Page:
But if they did not come to dispute with me,
why was the vote passed by their party, as well
as by my friends, that I should dispute with
them.? This speaks for itself The ministers in-
sisted upon putting the question to me, do you
believe tne doctrine of the Universal Restoration!
My friends objected to my answering the ques-
tion, unless I might be allowed to vindicate my


sentiments. But I said, that I did not fear anj
use that could be made of my words ; that I had
always freely confessed what my thoughts were
when asked ; and, therefore, 1 told them, that I
did heartily believe the General Hestoraiion, and
was willing to defend it. The gentleman that
was chosen to dispute with me, then asked me^
whether I thought it strange, considering my
change of sentiments, that there should be suck
a noise and uproar made upon the occasion, &€v
I told him that I did not think it strange at all ;
and gave him a little history of the affair, and
how the matter came abroad, through the treacli-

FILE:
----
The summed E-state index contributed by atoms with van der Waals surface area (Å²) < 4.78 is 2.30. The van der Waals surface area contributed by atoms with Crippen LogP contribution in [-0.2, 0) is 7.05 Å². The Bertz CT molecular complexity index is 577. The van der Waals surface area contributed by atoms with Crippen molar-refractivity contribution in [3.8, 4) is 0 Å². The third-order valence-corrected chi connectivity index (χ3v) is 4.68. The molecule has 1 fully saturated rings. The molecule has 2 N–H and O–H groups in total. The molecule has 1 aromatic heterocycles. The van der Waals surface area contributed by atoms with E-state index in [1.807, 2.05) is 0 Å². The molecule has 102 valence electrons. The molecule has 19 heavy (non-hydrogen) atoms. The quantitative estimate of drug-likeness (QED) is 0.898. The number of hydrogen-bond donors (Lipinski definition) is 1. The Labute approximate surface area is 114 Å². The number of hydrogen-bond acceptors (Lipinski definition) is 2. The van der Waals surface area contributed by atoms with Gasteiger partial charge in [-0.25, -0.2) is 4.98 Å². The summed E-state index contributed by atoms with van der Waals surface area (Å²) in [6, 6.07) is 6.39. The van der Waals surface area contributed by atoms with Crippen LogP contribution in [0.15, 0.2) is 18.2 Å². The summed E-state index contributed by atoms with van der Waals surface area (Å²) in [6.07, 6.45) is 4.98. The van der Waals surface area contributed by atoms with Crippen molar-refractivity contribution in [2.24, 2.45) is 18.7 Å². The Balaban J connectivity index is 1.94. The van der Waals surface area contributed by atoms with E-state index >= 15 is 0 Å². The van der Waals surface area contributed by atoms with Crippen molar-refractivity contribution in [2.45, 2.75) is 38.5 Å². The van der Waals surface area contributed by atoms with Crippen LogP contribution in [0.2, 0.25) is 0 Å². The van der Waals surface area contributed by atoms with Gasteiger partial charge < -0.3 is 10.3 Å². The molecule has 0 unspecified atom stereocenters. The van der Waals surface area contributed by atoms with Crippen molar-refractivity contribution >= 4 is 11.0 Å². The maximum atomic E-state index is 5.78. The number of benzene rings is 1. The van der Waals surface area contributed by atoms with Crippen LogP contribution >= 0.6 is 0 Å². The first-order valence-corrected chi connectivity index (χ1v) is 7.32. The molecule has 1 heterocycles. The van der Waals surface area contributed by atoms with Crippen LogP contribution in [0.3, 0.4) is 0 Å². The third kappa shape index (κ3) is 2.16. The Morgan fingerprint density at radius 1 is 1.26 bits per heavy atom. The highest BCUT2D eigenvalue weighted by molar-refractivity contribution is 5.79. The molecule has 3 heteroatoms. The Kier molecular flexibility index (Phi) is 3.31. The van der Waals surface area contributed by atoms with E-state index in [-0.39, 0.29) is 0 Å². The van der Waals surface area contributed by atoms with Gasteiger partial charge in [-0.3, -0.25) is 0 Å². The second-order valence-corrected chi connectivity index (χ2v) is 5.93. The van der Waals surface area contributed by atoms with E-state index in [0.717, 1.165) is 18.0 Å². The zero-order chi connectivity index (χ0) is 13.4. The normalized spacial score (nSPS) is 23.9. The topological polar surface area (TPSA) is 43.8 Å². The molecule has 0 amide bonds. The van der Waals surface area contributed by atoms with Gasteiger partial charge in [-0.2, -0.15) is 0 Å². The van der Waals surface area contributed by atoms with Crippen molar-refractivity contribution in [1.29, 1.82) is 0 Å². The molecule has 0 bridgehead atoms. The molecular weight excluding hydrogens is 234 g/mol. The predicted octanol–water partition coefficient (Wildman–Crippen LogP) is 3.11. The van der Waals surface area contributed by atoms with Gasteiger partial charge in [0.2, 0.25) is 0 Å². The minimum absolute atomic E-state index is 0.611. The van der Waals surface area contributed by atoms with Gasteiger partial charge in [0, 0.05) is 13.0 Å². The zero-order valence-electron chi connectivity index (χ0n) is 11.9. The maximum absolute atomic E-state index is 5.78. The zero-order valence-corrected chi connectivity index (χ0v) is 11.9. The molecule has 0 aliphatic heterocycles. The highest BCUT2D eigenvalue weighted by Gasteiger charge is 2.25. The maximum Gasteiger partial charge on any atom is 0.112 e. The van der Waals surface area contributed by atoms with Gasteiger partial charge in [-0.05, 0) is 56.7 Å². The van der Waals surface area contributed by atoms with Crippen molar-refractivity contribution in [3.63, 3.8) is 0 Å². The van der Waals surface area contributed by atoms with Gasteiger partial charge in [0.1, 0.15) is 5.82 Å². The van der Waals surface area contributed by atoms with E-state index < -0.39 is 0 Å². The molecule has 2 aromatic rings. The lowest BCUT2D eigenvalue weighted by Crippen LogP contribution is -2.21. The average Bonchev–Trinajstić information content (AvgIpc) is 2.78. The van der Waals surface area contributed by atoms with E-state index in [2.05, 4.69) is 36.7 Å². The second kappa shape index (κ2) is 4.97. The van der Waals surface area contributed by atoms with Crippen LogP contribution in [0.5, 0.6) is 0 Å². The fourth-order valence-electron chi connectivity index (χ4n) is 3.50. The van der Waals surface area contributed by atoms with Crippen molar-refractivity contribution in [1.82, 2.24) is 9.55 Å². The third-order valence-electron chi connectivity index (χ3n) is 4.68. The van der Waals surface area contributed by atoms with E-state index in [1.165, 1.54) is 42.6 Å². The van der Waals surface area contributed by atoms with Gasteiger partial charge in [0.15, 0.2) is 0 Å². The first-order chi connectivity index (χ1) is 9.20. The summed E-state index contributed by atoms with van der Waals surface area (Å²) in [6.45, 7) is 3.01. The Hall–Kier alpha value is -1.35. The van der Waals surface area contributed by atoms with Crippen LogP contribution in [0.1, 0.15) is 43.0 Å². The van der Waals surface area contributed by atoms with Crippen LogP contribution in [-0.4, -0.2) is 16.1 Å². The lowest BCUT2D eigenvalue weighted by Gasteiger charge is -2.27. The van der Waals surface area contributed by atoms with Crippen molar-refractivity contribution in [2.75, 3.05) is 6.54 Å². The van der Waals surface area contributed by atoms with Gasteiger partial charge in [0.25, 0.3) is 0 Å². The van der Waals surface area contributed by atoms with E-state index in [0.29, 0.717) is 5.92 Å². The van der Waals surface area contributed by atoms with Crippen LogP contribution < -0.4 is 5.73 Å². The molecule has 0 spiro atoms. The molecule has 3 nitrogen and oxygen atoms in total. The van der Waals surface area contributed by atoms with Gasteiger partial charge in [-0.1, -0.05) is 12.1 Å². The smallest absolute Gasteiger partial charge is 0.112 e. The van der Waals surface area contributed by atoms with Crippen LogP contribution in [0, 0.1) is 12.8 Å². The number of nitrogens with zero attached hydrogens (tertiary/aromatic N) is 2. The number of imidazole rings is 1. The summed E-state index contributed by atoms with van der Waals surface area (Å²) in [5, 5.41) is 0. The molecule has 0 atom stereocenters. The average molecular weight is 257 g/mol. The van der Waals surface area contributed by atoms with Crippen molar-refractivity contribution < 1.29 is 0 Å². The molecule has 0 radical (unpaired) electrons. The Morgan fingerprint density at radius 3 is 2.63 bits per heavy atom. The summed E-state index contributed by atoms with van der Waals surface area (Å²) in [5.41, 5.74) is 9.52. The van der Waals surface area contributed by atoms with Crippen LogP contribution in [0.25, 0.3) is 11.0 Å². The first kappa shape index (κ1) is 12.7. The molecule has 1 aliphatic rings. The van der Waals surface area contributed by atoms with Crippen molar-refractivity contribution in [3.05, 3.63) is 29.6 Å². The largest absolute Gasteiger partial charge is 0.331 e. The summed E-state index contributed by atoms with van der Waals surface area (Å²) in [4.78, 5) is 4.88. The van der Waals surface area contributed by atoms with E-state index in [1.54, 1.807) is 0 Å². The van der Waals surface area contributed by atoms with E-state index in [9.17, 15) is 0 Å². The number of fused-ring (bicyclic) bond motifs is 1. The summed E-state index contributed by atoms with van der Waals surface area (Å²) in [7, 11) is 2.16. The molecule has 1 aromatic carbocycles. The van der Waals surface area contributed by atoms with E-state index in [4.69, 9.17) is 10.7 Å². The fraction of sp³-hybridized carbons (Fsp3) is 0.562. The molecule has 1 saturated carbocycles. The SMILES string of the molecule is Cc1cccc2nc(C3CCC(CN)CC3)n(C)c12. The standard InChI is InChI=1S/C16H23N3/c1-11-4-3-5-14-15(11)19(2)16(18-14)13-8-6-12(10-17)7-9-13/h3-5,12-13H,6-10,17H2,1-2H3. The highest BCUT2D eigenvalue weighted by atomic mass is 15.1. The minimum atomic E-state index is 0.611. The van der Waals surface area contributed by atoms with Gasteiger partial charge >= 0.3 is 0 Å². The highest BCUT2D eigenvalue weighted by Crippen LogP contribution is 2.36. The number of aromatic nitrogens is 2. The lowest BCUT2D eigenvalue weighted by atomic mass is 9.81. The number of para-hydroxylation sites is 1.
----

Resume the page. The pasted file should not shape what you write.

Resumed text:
ery of some, whom i had esteemed as my friends;
that when I mentioned it to them I was not fully
persuaded of it myself, and perhaps never might
have been, if I had not been opposed and threat-
ened ; that I never had intended to trouble the
people with my sentiments, but was willing to
live and die with them, if they could bear with
me \ but that I could not use so much deceit, as
to deny what I believed, when asked by any one;
that I never had yet done so, and by the grace
of God never would, let the consequences be
what they might. What I said was in presence
of all my accusers, and none of them could con-
tradict me, nor had aught to lay to my charge,